I couldn't even bring myself to draw a cartoon for this post because I don't have the confidence to waste my time on my art. Fubuki, who went so far as to absorb the personality of his deceased twin brother to make himself "perfect" and prevent his ever being alone, reminds me a lot of myself in that respect. I really feel like I have to be perfect to be socially acceptable at a point where I won't be judged. It goes back to me being made fun of for everything I did growing up. I'm paranoid that everyone's eyes are still on me and that they're all here to tell me I'm wrong and should give up. It's a terrible feeling. It makes you feel really alone, to be honest. It's what both Fubuki and I fear most.

I think I just need to go and cry now for a little while until everything returns to normal for me. I'm just so angry with myself for feeling this way.

Wednesday, December 7, 2011

Help The Vectors Of Autism Project!

30 Days of Autism writer Leah Kelley has just written a great post on the Vectors of Autism Project, a documentary on autism in adults. This documentary looks amazing, you know. It might just get us even further up on the map for acceptance.

I know I don't have too many followers on this blog. However, I'm writing a quick little post asking you to help me out - if you're able to, please donate to the documentary fund or at the very least spread the word around! They're hoping to raise at least $5000 to complete the editing and hopefully enter the film in festivals, so help them out if you can!

If we each give a little bit, we can help a lot - this story deserves to be heard by both people affected by autism and those who are not. Please give if you can.

Thank you in advance! More strange happenings from my life, complete with stupid cartoons, will come soon.

Monday, December 5, 2011

Why Telling People To #KillYoself Is Wrong

Okay, let's talk about the internet and how it's betrayed me today.

I've been using the internet as a place to escape from my daily life since eighth grade. It was then that I discovered and learned to enjoy fandom. For someone who was picked on and made to feel inferior by the real world, the internet was somewhere safe I could go. I knew I could rely on it.

Nowadays, it's harder and harder to escape your problems online. In fact, you can find them even more easily.

There's apparently a hashtag on Twitter called #killyoself. According to, it refers to the following:
Commonly used to tell someone that the statement they just made is completely insane.
Now here's the problem - you should never, ever, under any circumstances tell a person to kill themselves. It's offensive. As more and more people in this country struggle with depression and bullying, telling someone to kill themselves, even if you're joking, can have serious ramifications. If someone's recovering from depression or a suicide attempt, how do you think they'd feel if they were told "kill yo'self?" It's extremely jarring. There are some things you just don't say to people.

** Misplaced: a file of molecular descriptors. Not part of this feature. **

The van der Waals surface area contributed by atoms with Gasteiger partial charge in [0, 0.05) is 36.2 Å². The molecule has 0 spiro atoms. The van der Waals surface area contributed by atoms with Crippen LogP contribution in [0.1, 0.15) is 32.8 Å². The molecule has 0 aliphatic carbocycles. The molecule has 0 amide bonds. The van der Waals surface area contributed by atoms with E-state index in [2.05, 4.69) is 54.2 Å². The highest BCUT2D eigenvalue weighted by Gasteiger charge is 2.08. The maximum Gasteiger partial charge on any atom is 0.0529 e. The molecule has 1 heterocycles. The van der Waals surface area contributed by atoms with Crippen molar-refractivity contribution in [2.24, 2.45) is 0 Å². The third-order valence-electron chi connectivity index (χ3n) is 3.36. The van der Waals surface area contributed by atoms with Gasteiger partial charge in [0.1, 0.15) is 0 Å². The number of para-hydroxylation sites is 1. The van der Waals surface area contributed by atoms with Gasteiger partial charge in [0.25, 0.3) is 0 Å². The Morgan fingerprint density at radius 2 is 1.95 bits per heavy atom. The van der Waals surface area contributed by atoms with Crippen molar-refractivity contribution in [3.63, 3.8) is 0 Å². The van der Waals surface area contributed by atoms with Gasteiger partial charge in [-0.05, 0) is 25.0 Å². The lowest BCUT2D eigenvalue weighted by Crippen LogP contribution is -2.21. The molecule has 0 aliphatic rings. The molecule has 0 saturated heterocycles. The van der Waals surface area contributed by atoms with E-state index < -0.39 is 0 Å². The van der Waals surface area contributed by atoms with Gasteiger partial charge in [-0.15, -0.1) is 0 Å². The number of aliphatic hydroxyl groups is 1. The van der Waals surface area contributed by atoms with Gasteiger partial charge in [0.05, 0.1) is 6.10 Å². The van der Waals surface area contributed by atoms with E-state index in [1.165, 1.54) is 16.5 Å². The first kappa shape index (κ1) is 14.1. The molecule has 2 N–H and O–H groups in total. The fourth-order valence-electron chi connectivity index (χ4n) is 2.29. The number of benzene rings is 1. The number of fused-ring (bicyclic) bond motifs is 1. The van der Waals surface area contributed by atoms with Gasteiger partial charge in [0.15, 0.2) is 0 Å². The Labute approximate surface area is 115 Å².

I've had a very hard time over the years. My lack of social ability has often made me wonder about things, and if someone told me to 'kill yo'self' I would be really, really hurt and feel even more left out, regardless of whether they were kidding or not. I'd be questioning whether or not they actually liked me or whether I was actually worth anything. In extreme cases, reading that hashtag might actually be the thing that pushes somebody over the edge and actually leads to their suicide.

It is never, ever, under any circumstances okay to say that to anybody. You never know who you could hurt.

Friday, December 2, 2011

I'm Cutest To Straight Women - Why?

Here's something I don't think I'll ever understand.

People call me 'cute' somewhat often. I'm 22 now, so I don't fully follow why I'm still 'cute' and not pretty. But the weirdest part to me? The people who call me cute are mostly straight women.

I've never been called cute by a boy. Ever. I have been called cute by lesbians before, but it was in that same affectionate way that the straight women were using the term. I just don't get why it always seems to happen to me.

I dress in a somewhat odd fashion - namely, I take clothes that were originally designed to be masculine and have since been feminized. I wear a lot of blazers and hats. The cartoon I've drawn is a pretty typical outfit for me. I'd consider myself to be a fairly pretty girl who dresses distinctly - I don't follow the pack. Somehow, this fairly pretty girl with her own fashion sense is constantly labeled as 'cute.' By other fairly pretty girls. Who like boys and have no foreseeable reason to flail over how 'cute' I am.

Could someone explain this phenomenon to me? I just don't understand it. And on that note, if any of you reading this are boys, am I cute in a way boys would like?